SOURCE: Fortinet


September 30, 2010 12:00 ET

Fortinet September Threat Landscape Report Shows PDF Vulnerability Used to Jailbreak iPhones

"Broken" Phones Then Susceptible to Malware Attacks

SUNNYVALE, CA--(Marketwire - September 30, 2010) -  Fortinet® (NASDAQ: FTNT) -- a leading network security provider and the worldwide leader of unified threat management (UTM) solutions -- today announced its September 2010 Threat Landscape report, which showed a new vulnerability that is being used to exploit Jailbroken Apple iPhones leveraging the PDF file format. Jailbreaking is typically done to circumvent digital rights management (DRM) in order to make the phone open to a greater number of applications.

"Once an iPhone, or any device, has been 'broken,' the door is open. The device may then execute code or function in a way it was not designed to do," said Derek Manky, project manager, cyber security and threat research, Fortinet. "In the case of malware attacks, the Ikee worm did precisely this last year: it relied on Jailbroken iPhones to gain unauthorized entry via SSH. Jailbroken devices can also run malicious applications, so it is plausible that a two-stage malware attack could occur."

QuickTime, Outlook and Acrobat Vulnerabilities Plugged

  • Two vulnerabilities were patched for Apple QuickTime on September 15, one of which was discovered by FortiGuard Labs (FGA-2010-46). The other vulnerability (CVE-2010-1818) was a critical issue that bypassed Data Execution Prevention (DEP) and Address Space Layout Randomization (ASLR) protection technologies using QuickTime. Fortinet research has determined that there are in-the-wild flash samples actively trying to exploit this vulnerability. Patches can be downloaded here.
  • Microsoft has issued security advisories for the Outlook Web Access Privilege Elevation Vulnerability and ASP.NET, which could allow information disclosure.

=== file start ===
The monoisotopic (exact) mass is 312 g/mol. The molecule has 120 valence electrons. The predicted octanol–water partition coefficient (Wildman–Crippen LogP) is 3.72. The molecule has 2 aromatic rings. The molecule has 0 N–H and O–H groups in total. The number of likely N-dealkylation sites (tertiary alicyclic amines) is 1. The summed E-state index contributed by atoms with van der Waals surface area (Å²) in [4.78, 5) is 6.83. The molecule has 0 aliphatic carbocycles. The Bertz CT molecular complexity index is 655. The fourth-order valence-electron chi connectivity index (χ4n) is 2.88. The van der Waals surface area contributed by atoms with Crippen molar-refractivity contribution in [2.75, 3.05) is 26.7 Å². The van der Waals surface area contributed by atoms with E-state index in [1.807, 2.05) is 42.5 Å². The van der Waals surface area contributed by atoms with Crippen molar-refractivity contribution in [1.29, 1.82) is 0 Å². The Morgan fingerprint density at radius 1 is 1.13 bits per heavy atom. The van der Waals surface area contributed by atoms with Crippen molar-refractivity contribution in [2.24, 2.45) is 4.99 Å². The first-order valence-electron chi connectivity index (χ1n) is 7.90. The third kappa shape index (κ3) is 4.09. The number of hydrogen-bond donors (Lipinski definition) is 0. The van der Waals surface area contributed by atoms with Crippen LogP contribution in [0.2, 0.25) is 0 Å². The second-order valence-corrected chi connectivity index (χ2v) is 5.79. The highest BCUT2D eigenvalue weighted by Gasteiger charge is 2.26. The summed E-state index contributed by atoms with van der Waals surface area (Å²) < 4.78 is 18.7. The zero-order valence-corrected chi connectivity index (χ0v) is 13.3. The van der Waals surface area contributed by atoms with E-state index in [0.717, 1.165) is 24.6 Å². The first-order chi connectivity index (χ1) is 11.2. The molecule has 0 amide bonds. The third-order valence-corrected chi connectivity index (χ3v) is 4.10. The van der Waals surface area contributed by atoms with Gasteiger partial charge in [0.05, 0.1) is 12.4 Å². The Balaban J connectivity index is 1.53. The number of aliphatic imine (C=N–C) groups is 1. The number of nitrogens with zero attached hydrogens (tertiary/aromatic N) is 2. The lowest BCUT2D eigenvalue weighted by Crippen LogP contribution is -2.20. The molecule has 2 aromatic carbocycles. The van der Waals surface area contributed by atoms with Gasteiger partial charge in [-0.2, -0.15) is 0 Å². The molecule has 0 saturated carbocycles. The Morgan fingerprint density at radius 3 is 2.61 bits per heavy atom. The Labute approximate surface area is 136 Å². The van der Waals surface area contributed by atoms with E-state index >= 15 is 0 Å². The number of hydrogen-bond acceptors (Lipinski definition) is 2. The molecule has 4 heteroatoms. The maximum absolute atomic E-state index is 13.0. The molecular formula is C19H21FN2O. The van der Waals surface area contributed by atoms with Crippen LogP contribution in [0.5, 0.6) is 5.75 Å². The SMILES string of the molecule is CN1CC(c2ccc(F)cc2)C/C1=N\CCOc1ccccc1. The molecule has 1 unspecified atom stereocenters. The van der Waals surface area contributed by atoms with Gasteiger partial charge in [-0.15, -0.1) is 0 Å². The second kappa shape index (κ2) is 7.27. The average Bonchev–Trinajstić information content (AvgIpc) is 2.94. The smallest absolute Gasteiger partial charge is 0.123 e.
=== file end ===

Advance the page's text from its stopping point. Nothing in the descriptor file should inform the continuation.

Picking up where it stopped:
• Adobe has issued two zero-day security advisories for Adobe Reader/Acrobat and its Flash player.

Botnets Still Hot on the Malware Scene
On September 14, FortiGuard Labs detected a surge in Sasfis activity that was linked to the Asprox spambot. While Asprox has been around for some time, it has been silent for more than a year. The Asprox module that was dissected was intended to be used for an email seeding campaign. The emails contained zipped executable attachments, disguised as fax copies. The attachment was a copy of Sasfis, which would download Asprox in order to send more spam on the freshly infected machine.

In addition to an increase in Sasfis activity, the FortiGuard Center downloaded a sniffer module that scans traffic on TCP ports 21, 25 and 110 (FTP, SMTP and POP3).

"Traffic on these ports would be processed by the module into encrypted data sets and sent via HTTP POST to a command and control server located in Europe," Manky continued. "Stolen FTP credentials can be quite valuable and are often used to hijack Web servers. The variant was also observed downloading the TotalSecurity ransomware suite, which has been high on our malware radar for a number of weeks."

FortiGuard Labs compiled threat statistics and trends for September based on data collected from FortiGate® network security appliances and intelligence systems in production worldwide. Customers who use Fortinet's FortiGuard Subscription Services should already be protected against the threats outlined in this report.